Raising the income tax to support public education, as voters will be asked to do this fall when they vote on Amendment 66, will not hurt Colorado's economy, since state taxes have only a minor effect on economic growth. State tax increases or cuts have little influence on business-location decisions, the creation of small businesses or other economic activity, a large body of research shows. Other factors, like how the nation is faring economically and how much consumers are spending, are far more important to the economic health of states.
The 10th Circuit Court of Appeals will hear oral arguments today on whether a lawsuit challenging the constitutionality of Colorado's Taxpayer's Bill of Rights should go forward.
The suit, filed in U.S. District Court in 2011 by several current and former state and local elected officials, argues that TABOR violates the U.S. Constitution because it usurps one of their most fundamental powers, the ability to impose taxes, and that prevents the officials from doing the jobs to which they were elected.
The Colorado Commits to Kids events calendar, largely bare for the past couple of months, has filled up this week with several community meetings and field office openings.
Colorado Commits is the main campaign organization pushing for voter approval of Amendment 66, the state income tax increase that would raise $950 million a year in additional funding for P-12 schools.
The Bell Policy Center, along with the Colorado Center on Law and Policy and the Colorado Fiscal Institute, released a report today that shows the benefits of investing in education. Here is the release that accompanied the report.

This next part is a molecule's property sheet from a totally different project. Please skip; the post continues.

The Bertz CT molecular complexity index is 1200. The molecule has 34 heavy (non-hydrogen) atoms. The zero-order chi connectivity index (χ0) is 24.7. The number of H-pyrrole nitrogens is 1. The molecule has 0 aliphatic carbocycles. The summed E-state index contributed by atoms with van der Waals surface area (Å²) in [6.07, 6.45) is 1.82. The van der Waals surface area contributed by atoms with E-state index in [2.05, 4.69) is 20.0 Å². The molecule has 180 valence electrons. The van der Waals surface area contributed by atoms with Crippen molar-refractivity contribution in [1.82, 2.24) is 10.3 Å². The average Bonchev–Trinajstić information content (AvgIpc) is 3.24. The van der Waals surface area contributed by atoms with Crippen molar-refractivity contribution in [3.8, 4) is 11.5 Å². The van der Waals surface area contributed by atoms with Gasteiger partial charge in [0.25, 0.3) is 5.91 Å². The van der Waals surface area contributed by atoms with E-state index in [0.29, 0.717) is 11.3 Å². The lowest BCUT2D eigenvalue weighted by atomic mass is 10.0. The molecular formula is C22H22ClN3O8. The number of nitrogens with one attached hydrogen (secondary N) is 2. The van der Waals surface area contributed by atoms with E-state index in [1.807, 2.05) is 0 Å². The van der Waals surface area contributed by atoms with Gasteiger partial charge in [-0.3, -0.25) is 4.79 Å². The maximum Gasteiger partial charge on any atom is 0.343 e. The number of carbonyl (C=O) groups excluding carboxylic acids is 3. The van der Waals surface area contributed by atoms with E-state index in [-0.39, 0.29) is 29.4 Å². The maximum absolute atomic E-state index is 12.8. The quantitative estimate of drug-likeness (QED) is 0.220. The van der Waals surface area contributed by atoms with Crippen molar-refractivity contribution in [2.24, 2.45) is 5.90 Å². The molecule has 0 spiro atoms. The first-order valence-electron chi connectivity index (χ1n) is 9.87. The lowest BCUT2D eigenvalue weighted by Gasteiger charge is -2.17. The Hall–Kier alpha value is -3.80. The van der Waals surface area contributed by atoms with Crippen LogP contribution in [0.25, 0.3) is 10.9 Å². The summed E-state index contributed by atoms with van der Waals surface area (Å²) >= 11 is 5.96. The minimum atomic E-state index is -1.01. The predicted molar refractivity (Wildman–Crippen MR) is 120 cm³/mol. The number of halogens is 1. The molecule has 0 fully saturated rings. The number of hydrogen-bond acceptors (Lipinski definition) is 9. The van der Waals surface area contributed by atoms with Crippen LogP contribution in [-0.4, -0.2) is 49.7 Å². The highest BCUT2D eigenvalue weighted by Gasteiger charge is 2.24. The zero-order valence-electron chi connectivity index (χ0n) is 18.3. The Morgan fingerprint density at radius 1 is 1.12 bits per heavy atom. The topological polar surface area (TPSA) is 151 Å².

Investments in education called for in Amendment 66 would help economy as well as students
Investing in education not only helps students in the classroom, it also leads to higher wages, greater productivity and higher rates of economic growth.
Investing in education will not only help Colorado students do better in school, it will also give the state a powerful tool to boost its economy. Where education thrives, higher wages, higher productivity and faster economic growth are the norm. Coloradans can give their kids, themselves and future generations a hand up by approving Amendment 66 to the state Constitution this November.
To understand how Colorado finds itself in its current fiscal condition, it is helpful to look back at some critical decisions made by legislators and voters over the last 31 years, and at some of the economic and political factors that drove those decisions. (An update of "The Road to 2007," part of "Looking Forward, Colorado's fiscal prospects after Ref C.")
Opportunity matters, and the Bell Policy Center is proud to be a catalyst for opportunity in Colorado. The Bell's 2012-13 Annual Report highlights our recent work, accomplishments and goals for the future. Click on the image to read our report, or click here to download a PDF version.
Colorado voters have a bigger job than voters in any other state. They are the real legislators, because they have the final say on taxes and spending. That means they need to know the basics of our budget, education, health care and proposals that reach our election ballots.